This is a wonderful story, one which actually happened. Undoubtedly, such a coincidence, that Raba's sister came exactly at that moment and with exactly that menu, proves the point that we all eat off the table of the Al-mighty Himself. One question, however, arises. How did it happen that a sister did not visit her brother, the leading scholar of his generation, for thirteen years? We may reasonably assume that she lived some distance away, and therefore did not have the opportunity to visit too often. Perhaps it took her one or two days of travel - who knows? The point is that she must have left to visit her revered brother a day or two before this incident, certainly quite some time before the pauper showed up at Raba's home. We see that the Al-mighty concerns Himself with our livelihood and knows exactly where to direct it, where to send the chicken and wine, and where we will be when the time for the meal arrives. This is the Torah's outlook, this is the true perspective. This is the declaration that leaves our mouths each time we bless Hashem for our food: "For he is the G-d Who feeds and gives livelihood to everyone, His table is set for everyone, and He has prepared sustenance and food for all His creatures that He created with His mercy and abundance of kindness!" Indeed, we must bear the responsibility of working for our livelihood. In our sins, "we have brought evil upon our work and cutback our livelihood" (mishnah, end of Kiddushin). But once we have secured our source of sustenance, we must realize that we secured only that which had already been prepared for us. The same applies to all things: our work and effort do not create anything; they bring us to what has been previously determined. This is the proper outlook, specifically with regard to the selection of a national leader, which was undoubtedly predetermined in the heavens (Baba Batra 91b). The Gemara (Berachot 55a) teaches us that the Creator Himself announces the arrival of a good leader. Let us hope that indeed he will be so.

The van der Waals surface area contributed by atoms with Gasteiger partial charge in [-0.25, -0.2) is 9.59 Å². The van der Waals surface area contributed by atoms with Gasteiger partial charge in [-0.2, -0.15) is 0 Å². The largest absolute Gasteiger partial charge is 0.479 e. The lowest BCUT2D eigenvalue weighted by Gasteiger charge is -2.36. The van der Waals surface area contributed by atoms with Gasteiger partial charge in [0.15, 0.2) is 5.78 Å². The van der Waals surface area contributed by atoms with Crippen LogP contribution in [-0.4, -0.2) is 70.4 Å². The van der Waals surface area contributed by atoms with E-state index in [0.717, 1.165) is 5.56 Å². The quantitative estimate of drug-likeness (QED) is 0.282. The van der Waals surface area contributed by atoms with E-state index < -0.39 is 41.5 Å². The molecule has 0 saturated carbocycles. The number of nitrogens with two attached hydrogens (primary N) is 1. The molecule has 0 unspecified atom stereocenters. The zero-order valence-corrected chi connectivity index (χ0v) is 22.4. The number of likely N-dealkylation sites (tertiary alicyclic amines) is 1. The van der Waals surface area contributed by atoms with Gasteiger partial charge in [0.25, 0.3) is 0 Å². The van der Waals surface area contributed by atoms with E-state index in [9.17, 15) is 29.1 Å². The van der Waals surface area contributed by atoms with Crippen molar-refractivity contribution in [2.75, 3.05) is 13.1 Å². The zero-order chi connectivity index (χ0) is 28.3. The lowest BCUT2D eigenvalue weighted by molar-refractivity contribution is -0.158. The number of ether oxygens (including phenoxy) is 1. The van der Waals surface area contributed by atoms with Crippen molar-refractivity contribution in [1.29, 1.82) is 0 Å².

There is a way out

Many people are asking, what will be? Is there any way out of the thicket, any respite on the horizon from the political and security crisis in Israel, from the economic and industrial situation? Are we in a dark tunnel with a light at the end, or in a dark abyss whose walls are closing in on us?

The answer appears in our parashah. Benei Yisrael walked for three days in the wilderness and could find no water. They finally came to a lake and eagerly ran to drink. Much to their disappointment, they could not drink from the lake - the waters were bitter. "The nation complained to Moshe, saying, 'What will we drink?' He cried to Hashem, and Hashem showed him a tree. He cast it into the water, and the waters sweetened." Remarkable! The pasuk continues, "There He placed for them laws and statutes, and there He put them to the test." To what do these "laws and statutes" refer? The Nessiv of Volozhin zs"l explained that Benei Yisrael were instructed to always remember when confronted by challenges and tests - be it an individual or the nation at large - there are laws and statutes governing divine Providence. On the shores of every lake of bitter waters there is already a tree ready to sweeten them. The Creator supplies the remedy already before the infliction of the wound. We need only to pray that our eyes open, we need to cry to the Al-mighty in order to be saved.

Indeed, this is the answer: there is certainly a way out. We must turn our eyes to the heavens and ask for proper guidance.

The Wonders of the Creator - Animals as Forecasters